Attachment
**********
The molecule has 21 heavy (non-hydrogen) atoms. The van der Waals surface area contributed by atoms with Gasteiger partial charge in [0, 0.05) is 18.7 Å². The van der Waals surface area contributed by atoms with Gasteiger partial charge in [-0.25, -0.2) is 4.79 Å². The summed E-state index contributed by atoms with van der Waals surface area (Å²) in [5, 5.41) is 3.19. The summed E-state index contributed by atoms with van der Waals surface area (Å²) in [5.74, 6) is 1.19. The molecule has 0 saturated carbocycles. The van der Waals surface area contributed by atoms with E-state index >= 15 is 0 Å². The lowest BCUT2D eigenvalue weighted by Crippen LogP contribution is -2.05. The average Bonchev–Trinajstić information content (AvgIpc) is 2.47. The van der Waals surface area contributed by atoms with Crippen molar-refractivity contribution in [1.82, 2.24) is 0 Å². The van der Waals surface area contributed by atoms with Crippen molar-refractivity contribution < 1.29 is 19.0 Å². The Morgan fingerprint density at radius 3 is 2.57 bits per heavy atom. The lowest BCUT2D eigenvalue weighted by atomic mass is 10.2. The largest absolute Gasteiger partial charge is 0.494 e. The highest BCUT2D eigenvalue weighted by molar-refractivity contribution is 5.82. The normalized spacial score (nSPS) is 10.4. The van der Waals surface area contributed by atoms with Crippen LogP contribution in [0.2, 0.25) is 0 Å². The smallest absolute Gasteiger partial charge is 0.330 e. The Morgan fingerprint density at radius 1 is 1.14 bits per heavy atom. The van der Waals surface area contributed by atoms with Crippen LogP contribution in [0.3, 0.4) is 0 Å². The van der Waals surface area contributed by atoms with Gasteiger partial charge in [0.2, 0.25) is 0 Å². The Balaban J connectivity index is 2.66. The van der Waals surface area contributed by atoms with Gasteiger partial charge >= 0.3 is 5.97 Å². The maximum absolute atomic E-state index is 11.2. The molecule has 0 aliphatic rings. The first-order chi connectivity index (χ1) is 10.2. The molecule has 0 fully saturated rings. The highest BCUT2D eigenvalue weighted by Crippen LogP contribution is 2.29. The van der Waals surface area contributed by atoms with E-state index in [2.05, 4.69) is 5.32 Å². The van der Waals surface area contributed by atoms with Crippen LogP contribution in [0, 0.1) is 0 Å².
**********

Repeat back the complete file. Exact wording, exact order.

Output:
The molecule has 21 heavy (non-hydrogen) atoms. The van der Waals surface area contributed by atoms with Gasteiger partial charge in [0, 0.05) is 18.7 Å². The van der Waals surface area contributed by atoms with Gasteiger partial charge in [-0.25, -0.2) is 4.79 Å². The summed E-state index contributed by atoms with van der Waals surface area (Å²) in [5, 5.41) is 3.19. The summed E-state index contributed by atoms with van der Waals surface area (Å²) in [5.74, 6) is 1.19. The molecule has 0 saturated carbocycles. The van der Waals surface area contributed by atoms with E-state index >= 15 is 0 Å². The lowest BCUT2D eigenvalue weighted by Crippen LogP contribution is -2.05. The average Bonchev–Trinajstić information content (AvgIpc) is 2.47. The van der Waals surface area contributed by atoms with Crippen molar-refractivity contribution in [1.82, 2.24) is 0 Å². The van der Waals surface area contributed by atoms with Crippen molar-refractivity contribution < 1.29 is 19.0 Å². The Morgan fingerprint density at radius 3 is 2.57 bits per heavy atom. The lowest BCUT2D eigenvalue weighted by atomic mass is 10.2. The largest absolute Gasteiger partial charge is 0.494 e. The highest BCUT2D eigenvalue weighted by molar-refractivity contribution is 5.82. The normalized spacial score (nSPS) is 10.4. The van der Waals surface area contributed by atoms with Crippen LogP contribution in [0.2, 0.25) is 0 Å². The smallest absolute Gasteiger partial charge is 0.330 e. The Morgan fingerprint density at radius 1 is 1.14 bits per heavy atom. The van der Waals surface area contributed by atoms with Crippen LogP contribution in [0.3, 0.4) is 0 Å². The van der Waals surface area contributed by atoms with Gasteiger partial charge in [0.2, 0.25) is 0 Å². The Balaban J connectivity index is 2.66. The van der Waals surface area contributed by atoms with Gasteiger partial charge >= 0.3 is 5.97 Å². The maximum absolute atomic E-state index is 11.2. The molecule has 0 aliphatic rings. The first-order chi connectivity index (χ1) is 10.2. The molecule has 0 fully saturated rings. The highest BCUT2D eigenvalue weighted by Crippen LogP contribution is 2.29. The van der Waals surface area contributed by atoms with E-state index in [2.05, 4.69) is 5.32 Å². The van der Waals surface area contributed by atoms with Crippen LogP contribution in [0, 0.1) is 0 Å².